Mohs micrographic surgery is also often used to treat high-risk tumors with poorly defined clinical borders or with perineural invasion. The method requires special training. The tumor is microscopically delineated, with serial radial resection, until it is completely removed as assessed with real-time frozen sections. Nevertheless, since the technique removes tumor growing in contiguity and may miss noncontiguous in-transit cutaneous micrometastases, some practitioners remove an additional margin of skin in high-risk lesions even after the Mohs surgical procedure confirms uninvolved margins.[4][Level of evidence: 3iiiDiv]

Radiation therapy

Radiation therapy is a logical treatment choice, particularly for patients with primary lesions requiring difficult or extensive surgery (e.g., nose, lip, or ears).[4,9] Radiation therapy eliminates the need for skin grafting when surgery would result in an extensive defect. Cosmetic results are generally good, with a small amount of hypopigmentation or telangiectasia in the treatment port. Radiation therapy can also be used for lesions that recur after a primary surgical approach.[10] Radiation therapy is avoided in patients with conditions that predispose them to radiation-induced cancers, such as xeroderma pigmentosum or basal cell nevus syndrome.

Although radiation therapy, with or without excision of the primary tumor, is used for histologically proven clinical lymph node metastases and has been associated with favorable disease-free survival rates, the retrospective nature of these case series makes it difficult to know the impact of nodal radiation on survival.[11,12][Level of evidence 3iiiDii]

Curettage and electrodesiccation

This procedure is also sometimes called electrosurgery. A sharp curette is used to scrape the tumor down to its base, followed by electrodesiccation of the lesion base. Although it is a quick method for destroying the tumor, the adequacy of treatment cannot be assessed immediately since the surgeon cannot visually detect the depth of microscopic tumor invasion. Its use is limited to small (<1 cm), well-defined, and well-differentiated tumors.[4][Level of evidence: 3iiiDii]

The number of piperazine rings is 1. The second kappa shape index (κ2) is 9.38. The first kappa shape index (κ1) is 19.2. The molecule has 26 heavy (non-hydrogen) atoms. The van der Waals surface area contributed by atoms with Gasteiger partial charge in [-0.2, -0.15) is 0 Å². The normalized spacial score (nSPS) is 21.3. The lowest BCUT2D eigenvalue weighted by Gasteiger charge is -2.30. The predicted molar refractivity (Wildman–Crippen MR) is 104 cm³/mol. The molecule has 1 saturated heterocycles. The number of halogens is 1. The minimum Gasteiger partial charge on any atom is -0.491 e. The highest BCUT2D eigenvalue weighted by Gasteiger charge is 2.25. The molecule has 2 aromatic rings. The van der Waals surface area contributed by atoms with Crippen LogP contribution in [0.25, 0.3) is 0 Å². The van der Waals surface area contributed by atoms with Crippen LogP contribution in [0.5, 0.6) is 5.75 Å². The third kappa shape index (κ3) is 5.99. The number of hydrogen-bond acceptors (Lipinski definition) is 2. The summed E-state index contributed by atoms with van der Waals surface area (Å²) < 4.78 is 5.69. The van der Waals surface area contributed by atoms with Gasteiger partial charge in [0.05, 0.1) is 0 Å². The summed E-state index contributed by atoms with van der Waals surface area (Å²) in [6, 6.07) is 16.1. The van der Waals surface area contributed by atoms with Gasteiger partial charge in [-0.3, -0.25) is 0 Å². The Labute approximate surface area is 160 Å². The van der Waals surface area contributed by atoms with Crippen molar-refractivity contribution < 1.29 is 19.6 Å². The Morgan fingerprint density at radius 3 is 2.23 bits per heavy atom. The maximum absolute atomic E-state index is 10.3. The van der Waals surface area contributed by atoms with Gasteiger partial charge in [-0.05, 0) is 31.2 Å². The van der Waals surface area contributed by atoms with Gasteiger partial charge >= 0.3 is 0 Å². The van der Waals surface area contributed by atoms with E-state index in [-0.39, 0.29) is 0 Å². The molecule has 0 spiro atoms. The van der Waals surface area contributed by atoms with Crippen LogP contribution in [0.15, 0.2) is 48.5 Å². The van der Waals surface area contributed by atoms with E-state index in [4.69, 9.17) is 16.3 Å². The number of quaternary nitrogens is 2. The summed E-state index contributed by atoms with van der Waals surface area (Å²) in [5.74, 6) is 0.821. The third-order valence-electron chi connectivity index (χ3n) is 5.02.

Cryosurgery

Cryosurgery may be considered for patients with small, clinically well-defined primary tumors. It may be useful for patients with medical conditions that preclude other types of surgery. Contraindications include abnormal cold tolerance, cryoglobulinemia, cryofibrinogenemia, Raynaud disease (in the case of lesions on hands and feet), and platelet deficiency disorders. Additional contraindications to cryosurgery include tumors of the scalp, ala nasi, nasolabial fold, tragus, postauricular sulcus, free eyelid margin, upper lip vermillion border, lower legs, and tumors near nerves. Caution should also be used before treating nodular ulcerative neoplasia more than 3 cm in diameter, carcinomas fixed to the underlying bone or cartilage, tumors situated on the lateral margins of the fingers and at the ulnar fossa of the elbow, or recurrent carcinomas following surgical excision.

Edema is common following treatment, especially around the periorbital region, temple, and forehead. Treated tumors usually exude necrotic material after which an eschar forms and persists for about 4 weeks. Permanent pigment loss at the treatment site is unavoidable, so the treatment is not well suited to dark-skinned patients. Atrophy and hypertrophic scarring have been reported as well as instances of motor and sensory neuropathy.